Damper, a Three-Ingredient Campfire Bread

Learn how to make damper, an Australian soda bread traditionally cooked in the coals of a smoldering fire.
Damper on the coals / Photo by Meg Baggott, styling by Katherine Rosen

Courtesy Paul Iskov, chef/owner, Fervor, Western Australia

Damper is a traditional Australian bread originally made by the country’s early English bushmen, whose nomadic lifestyle required hearty, belly-filling fare that could be made on the fly with few ingredients. The word, which is believed to be a derivative of a Lancashire expression meaning “something that damps the appetite,” conjures the sort of stick-to-the-gut fare that accompanies a thick slab of meat, pint of ale and a fireside yarn.

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Chef Paul Iskov, founder of Western Australian pop-up restaurant Fervor, celebrates native Aussie ingredients and traditional recipes in gloriously remote locales, set in harmony with the original custodians of the land. While the dough for this recipe is traditionally buried in the coals of a smoldering fire, Iskov suggests laying it straight on top. This bread can be baked in the oven as well, though Iskov contributes his top six tips below for cooking with fire, to help make sure your damper rises to perfection.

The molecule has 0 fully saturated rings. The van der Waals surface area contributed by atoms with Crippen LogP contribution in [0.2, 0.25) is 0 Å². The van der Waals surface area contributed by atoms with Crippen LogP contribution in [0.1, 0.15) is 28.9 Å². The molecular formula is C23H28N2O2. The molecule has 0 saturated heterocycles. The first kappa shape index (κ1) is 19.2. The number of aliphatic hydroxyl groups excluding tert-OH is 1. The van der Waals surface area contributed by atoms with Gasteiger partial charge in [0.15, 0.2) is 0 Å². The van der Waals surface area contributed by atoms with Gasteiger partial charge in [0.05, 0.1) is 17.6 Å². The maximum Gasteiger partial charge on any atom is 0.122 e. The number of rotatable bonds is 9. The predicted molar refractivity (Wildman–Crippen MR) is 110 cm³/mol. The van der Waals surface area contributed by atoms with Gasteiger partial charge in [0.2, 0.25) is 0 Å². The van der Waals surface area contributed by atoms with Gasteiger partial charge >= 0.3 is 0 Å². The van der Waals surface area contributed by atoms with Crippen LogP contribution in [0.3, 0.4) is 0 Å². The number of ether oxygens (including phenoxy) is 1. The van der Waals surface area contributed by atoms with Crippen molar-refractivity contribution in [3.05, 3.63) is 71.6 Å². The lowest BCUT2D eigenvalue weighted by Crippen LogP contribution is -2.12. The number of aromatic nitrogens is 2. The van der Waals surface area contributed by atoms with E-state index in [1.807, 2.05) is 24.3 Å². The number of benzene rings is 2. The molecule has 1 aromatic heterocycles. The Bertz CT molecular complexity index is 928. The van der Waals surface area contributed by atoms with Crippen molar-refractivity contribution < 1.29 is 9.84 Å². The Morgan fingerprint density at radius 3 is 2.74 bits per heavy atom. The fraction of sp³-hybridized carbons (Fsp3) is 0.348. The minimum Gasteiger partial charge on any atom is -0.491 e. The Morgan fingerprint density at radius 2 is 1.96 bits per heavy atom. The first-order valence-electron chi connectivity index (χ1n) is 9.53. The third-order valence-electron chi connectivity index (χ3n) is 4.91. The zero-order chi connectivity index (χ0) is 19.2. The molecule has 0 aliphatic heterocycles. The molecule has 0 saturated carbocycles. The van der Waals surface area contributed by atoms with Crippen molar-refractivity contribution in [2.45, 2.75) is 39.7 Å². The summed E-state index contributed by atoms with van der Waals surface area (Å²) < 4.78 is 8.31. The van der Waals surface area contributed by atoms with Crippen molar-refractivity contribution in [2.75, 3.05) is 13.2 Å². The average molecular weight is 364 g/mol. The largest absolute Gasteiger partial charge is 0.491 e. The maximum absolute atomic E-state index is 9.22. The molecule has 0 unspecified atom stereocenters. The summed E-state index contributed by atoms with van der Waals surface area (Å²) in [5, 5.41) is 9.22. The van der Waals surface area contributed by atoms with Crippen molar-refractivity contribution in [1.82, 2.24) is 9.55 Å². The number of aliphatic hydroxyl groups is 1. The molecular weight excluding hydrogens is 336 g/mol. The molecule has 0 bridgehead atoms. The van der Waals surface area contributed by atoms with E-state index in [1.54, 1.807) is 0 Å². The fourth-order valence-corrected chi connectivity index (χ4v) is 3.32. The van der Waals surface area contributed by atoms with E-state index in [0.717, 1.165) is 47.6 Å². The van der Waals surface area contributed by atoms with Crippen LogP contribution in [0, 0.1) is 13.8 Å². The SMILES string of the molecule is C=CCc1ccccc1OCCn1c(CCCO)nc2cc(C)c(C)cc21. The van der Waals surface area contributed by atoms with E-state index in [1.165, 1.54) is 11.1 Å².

Ingredients
  • 2 cups self-rising flour
  • 2 cups plain flour
  • 1 teaspoon salt
Directions

In bowl, mix all ingredients. Gradually add 1 ¾ cups water, kneading gently until combined. Dust with flour and shape into oval.

Place dough directly on hot coals. Cook 15 minutes. Flip over and allow to cook additional 15 minutes.

Wearing heat-proof gloves or using tongs, remove bread from coals. Tap bottom of loaf to check doneness. If bread sounds hollow, place aside and allow to cool for 15 minutes. Place back on coals if additional cooking time is required.

Alternatively, bread can be baked in oven for 30 minutes at 350˚F.

Paul Iskov’s tips for cooking over an open fire

• Get organized before you start. Set up a table with all cooking utensils, chopping board and essentials like salt, oils and tongs.

• Make sure you have enough wood. It is always best to bring your own.

• Clear an area and use rocks to build a fire pit. This will help with wind protection.

• Start a small fire with kindling then add the bigger wood. Have a designated spot next to your fire for coals and a stainless-steel mesh grill.

• Start your fire an hour before cooking, so you have hot coals to drag to the side and cook over.

• Use good wood! Dry hard wood is the best. Fruit trees also give off great aroma and add to the flavor.

Published on September 15, 2018
About the Author
Christina Pickard
Contributing Editor

Reviews wines from Australia and New Zealand

A native of New York who has spent years living abroad in London and Perth, Australia, Pickard’s work has previously appeared in publications such as Australia’s Gourmet Traveller Wine, James Halliday’s Wine Companion, Scoop Magazine, Decanter and Wine Enthusiast. She was the co-host of the popular podcast, The Crush, as well as a regular presenter on various TV shows. Pickard is excited to share her vast knowledge and great passion for the wines of both Australia and New Zealand.

Email: cpickard@wineenthusiast.net



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